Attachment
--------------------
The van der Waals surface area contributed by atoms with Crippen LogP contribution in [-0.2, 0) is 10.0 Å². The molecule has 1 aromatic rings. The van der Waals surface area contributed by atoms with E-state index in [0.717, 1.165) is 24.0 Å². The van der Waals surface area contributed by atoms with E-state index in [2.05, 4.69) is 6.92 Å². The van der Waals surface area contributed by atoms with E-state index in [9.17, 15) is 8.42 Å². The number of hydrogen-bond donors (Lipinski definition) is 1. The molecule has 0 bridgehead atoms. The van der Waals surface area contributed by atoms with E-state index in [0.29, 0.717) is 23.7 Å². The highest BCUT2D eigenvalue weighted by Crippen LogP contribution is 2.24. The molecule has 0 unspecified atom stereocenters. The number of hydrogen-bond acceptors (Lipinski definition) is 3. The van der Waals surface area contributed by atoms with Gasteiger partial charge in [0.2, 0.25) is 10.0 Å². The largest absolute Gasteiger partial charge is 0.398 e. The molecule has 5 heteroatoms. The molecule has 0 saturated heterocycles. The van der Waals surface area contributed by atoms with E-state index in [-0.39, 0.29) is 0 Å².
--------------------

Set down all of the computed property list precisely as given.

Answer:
The van der Waals surface area contributed by atoms with Crippen LogP contribution in [-0.2, 0) is 10.0 Å². The molecule has 1 aromatic rings. The van der Waals surface area contributed by atoms with E-state index in [0.717, 1.165) is 24.0 Å². The van der Waals surface area contributed by atoms with E-state index in [2.05, 4.69) is 6.92 Å². The van der Waals surface area contributed by atoms with E-state index in [9.17, 15) is 8.42 Å². The number of hydrogen-bond donors (Lipinski definition) is 1. The molecule has 0 bridgehead atoms. The van der Waals surface area contributed by atoms with E-state index in [0.29, 0.717) is 23.7 Å². The highest BCUT2D eigenvalue weighted by Crippen LogP contribution is 2.24. The molecule has 0 unspecified atom stereocenters. The number of hydrogen-bond acceptors (Lipinski definition) is 3. The van der Waals surface area contributed by atoms with Gasteiger partial charge in [0.2, 0.25) is 10.0 Å². The largest absolute Gasteiger partial charge is 0.398 e. The molecule has 5 heteroatoms. The molecule has 0 saturated heterocycles. The van der Waals surface area contributed by atoms with E-state index in [-0.39, 0.29) is 0 Å².